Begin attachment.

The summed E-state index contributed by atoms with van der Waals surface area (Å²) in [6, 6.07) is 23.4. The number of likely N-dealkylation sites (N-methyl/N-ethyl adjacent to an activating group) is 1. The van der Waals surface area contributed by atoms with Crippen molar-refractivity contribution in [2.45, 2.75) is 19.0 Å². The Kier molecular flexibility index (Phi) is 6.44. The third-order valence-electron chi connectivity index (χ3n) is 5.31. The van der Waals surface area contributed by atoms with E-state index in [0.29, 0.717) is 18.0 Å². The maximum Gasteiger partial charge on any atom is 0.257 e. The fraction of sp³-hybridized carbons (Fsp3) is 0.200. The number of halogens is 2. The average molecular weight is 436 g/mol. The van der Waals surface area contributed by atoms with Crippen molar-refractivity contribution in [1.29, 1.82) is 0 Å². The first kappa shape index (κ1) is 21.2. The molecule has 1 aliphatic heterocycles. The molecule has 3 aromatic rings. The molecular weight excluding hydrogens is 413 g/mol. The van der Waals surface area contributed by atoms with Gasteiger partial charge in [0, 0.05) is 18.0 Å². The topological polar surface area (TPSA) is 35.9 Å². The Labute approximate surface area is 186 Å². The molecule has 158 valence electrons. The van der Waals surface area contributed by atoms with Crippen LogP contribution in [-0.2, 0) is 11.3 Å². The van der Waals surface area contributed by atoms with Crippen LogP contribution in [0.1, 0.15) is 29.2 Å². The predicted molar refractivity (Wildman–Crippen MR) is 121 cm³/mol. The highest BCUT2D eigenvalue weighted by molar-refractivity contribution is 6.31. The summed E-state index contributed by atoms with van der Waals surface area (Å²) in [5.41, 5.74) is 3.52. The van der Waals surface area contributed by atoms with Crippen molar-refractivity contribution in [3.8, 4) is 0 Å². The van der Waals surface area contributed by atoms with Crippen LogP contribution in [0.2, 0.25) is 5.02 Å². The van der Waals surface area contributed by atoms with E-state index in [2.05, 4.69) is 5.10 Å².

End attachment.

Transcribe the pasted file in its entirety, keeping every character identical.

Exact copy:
The summed E-state index contributed by atoms with van der Waals surface area (Å²) in [6, 6.07) is 23.4. The number of likely N-dealkylation sites (N-methyl/N-ethyl adjacent to an activating group) is 1. The van der Waals surface area contributed by atoms with Crippen molar-refractivity contribution in [2.45, 2.75) is 19.0 Å². The Kier molecular flexibility index (Phi) is 6.44. The third-order valence-electron chi connectivity index (χ3n) is 5.31. The van der Waals surface area contributed by atoms with E-state index in [0.29, 0.717) is 18.0 Å². The maximum Gasteiger partial charge on any atom is 0.257 e. The fraction of sp³-hybridized carbons (Fsp3) is 0.200. The number of halogens is 2. The average molecular weight is 436 g/mol. The van der Waals surface area contributed by atoms with Crippen molar-refractivity contribution in [1.29, 1.82) is 0 Å². The first kappa shape index (κ1) is 21.2. The molecule has 1 aliphatic heterocycles. The molecule has 3 aromatic rings. The molecular weight excluding hydrogens is 413 g/mol. The van der Waals surface area contributed by atoms with Gasteiger partial charge in [0, 0.05) is 18.0 Å². The topological polar surface area (TPSA) is 35.9 Å². The Labute approximate surface area is 186 Å². The molecule has 158 valence electrons. The van der Waals surface area contributed by atoms with Crippen LogP contribution in [-0.2, 0) is 11.3 Å². The van der Waals surface area contributed by atoms with Crippen LogP contribution in [0.1, 0.15) is 29.2 Å². The predicted molar refractivity (Wildman–Crippen MR) is 121 cm³/mol. The highest BCUT2D eigenvalue weighted by molar-refractivity contribution is 6.31. The summed E-state index contributed by atoms with van der Waals surface area (Å²) in [5.41, 5.74) is 3.52. The van der Waals surface area contributed by atoms with Crippen molar-refractivity contribution in [3.8, 4) is 0 Å². The van der Waals surface area contributed by atoms with Crippen LogP contribution in [0.2, 0.25) is 5.02 Å². The van der Waals surface area contributed by atoms with E-state index in [2.05, 4.69) is 5.10 Å².